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Justice, Fundamental Rights and Citizenship

Commission takes action to strengthen the protection of the euro


Since its introduction in 2002, counterfeiting of the euro has led to financial damage amounting to at least € 500 million.

To help protect the euro and other EU currencies from counterfeiting, Vice-President Viviane Reding and Commissioner Algirdas Semeta have today proposed new criminal law measures. These include strengthening cross-border investigations and introducing minimum penalties, including imprisonment, for the most serious counterfeiting offences.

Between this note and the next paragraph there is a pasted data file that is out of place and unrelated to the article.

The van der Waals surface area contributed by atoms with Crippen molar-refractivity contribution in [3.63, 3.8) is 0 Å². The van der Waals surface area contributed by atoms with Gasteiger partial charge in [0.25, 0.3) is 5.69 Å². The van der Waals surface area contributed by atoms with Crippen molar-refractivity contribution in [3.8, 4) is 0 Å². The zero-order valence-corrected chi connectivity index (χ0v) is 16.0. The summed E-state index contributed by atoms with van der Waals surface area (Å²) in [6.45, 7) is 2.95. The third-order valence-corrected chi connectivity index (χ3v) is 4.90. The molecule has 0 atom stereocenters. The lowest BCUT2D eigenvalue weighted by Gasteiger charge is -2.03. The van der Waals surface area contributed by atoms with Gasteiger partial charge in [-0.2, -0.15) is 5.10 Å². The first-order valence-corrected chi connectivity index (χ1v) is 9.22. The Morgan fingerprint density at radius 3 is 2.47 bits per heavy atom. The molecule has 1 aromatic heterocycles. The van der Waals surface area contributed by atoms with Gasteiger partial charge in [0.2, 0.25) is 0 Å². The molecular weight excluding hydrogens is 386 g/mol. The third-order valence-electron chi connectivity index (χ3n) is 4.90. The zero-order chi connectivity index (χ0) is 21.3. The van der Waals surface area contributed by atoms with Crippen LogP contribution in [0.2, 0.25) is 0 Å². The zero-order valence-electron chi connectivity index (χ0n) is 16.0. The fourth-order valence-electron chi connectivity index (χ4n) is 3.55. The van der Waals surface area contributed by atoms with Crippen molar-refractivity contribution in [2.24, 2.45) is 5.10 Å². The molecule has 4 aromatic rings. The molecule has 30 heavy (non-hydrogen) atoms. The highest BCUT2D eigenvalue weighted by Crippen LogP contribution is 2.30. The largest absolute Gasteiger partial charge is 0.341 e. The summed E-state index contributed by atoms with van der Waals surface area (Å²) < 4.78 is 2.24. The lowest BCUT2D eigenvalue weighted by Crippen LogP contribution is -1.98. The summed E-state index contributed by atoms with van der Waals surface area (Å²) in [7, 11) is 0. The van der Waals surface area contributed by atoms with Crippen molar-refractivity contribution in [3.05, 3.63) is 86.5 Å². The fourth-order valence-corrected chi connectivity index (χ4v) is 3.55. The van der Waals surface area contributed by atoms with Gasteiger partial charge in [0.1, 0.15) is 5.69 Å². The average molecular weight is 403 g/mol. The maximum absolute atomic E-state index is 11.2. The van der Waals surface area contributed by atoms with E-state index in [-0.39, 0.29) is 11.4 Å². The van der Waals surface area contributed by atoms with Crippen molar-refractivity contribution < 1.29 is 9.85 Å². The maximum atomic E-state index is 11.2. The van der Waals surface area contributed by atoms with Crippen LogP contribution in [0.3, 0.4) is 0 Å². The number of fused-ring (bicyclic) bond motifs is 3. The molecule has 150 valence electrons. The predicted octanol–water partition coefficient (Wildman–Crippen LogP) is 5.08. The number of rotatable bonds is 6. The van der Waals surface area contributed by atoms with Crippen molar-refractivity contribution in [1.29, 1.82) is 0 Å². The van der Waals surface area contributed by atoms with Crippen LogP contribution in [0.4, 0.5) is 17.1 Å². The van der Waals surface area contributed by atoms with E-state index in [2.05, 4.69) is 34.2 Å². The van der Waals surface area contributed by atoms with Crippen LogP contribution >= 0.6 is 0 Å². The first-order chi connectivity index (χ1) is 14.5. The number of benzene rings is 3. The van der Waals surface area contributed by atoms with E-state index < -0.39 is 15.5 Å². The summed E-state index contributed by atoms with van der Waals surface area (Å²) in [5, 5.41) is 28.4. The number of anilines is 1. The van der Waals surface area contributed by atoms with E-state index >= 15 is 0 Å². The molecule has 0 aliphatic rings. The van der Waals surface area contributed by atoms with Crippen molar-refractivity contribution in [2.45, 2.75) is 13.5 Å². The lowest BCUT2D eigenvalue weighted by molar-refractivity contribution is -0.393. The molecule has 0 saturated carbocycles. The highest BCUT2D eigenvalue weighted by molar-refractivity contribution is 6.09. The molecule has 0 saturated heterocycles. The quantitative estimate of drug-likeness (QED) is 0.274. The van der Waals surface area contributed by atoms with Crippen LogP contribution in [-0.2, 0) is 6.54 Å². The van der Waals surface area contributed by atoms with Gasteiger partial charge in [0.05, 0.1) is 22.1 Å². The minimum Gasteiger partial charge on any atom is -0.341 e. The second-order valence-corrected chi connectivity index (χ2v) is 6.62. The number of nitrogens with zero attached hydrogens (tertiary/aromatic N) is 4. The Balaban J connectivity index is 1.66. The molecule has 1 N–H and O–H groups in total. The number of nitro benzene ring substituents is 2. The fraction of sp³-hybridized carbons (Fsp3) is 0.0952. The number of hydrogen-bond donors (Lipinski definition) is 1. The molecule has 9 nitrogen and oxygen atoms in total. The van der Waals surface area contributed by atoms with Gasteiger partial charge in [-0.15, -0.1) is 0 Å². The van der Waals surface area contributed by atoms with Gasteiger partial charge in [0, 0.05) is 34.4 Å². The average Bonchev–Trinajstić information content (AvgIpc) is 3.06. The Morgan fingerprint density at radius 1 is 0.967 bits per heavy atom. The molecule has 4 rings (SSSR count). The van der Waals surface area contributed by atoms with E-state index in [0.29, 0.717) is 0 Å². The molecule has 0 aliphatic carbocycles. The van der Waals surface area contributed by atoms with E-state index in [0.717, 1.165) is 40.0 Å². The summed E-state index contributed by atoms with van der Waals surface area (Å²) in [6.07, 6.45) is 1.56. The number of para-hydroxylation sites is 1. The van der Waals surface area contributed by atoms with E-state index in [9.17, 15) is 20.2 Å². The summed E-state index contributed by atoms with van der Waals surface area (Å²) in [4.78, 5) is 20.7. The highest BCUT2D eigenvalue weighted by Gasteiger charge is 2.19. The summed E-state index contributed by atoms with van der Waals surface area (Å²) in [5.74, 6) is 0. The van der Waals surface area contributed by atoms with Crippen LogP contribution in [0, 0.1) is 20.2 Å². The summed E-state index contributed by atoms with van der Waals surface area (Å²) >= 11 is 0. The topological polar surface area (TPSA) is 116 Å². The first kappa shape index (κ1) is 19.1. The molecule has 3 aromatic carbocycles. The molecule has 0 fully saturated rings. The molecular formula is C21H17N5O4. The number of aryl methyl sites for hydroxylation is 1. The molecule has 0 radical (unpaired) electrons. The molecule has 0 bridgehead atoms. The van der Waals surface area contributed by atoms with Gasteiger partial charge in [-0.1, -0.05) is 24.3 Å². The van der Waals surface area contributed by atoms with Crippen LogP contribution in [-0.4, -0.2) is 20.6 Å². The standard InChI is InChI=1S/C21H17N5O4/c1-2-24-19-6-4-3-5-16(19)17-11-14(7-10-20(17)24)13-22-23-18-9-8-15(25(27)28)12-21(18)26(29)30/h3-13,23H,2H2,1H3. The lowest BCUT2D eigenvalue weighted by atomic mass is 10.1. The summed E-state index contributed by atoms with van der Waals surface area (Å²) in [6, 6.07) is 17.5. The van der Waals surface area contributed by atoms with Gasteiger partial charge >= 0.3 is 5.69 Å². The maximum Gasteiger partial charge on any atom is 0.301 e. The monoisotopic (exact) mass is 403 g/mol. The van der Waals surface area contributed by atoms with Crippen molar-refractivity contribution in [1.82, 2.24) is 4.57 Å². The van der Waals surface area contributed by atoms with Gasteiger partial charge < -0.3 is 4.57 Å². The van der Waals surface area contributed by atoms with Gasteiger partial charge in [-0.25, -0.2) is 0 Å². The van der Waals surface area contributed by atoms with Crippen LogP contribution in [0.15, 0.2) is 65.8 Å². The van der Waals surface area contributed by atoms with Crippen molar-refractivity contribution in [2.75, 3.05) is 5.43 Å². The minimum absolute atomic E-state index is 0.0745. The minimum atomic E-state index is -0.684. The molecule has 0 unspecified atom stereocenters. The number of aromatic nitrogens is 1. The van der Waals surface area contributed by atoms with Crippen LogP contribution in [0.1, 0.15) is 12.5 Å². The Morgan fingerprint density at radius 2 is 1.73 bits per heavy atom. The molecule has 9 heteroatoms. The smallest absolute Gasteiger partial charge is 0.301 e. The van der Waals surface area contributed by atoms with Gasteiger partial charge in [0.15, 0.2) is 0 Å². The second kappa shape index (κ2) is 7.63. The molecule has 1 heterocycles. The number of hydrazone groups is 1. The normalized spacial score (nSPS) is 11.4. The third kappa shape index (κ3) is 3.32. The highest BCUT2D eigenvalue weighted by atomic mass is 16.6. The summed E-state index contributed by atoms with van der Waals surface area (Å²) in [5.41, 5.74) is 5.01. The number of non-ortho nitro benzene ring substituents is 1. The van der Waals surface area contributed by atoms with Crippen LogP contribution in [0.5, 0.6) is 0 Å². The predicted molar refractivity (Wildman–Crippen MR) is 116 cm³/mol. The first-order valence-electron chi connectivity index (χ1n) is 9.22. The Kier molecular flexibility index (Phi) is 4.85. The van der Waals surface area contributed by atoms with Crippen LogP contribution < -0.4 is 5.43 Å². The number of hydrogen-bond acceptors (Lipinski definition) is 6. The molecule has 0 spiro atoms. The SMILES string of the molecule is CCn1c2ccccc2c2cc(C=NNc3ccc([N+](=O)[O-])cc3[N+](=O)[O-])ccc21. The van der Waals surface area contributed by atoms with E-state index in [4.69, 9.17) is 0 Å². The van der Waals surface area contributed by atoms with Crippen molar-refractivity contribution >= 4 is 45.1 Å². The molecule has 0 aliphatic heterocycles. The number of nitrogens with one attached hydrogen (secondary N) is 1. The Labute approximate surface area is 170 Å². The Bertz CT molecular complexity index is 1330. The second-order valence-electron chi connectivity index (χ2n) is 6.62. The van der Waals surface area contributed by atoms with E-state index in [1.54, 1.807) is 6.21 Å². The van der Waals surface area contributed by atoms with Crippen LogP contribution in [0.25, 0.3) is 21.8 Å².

The new rules include a minimum penalty of at least six months imprisonment for serious cases of production and distribution of counterfeit currency and a maximum penalty of at least eight years would be introduced for the offence of distribution.

"Those responsible must not go unpunished – it is time we close regulatory loopholes to put a stop to counterfeiting across the European Union," said Vice-President Viviane Reding.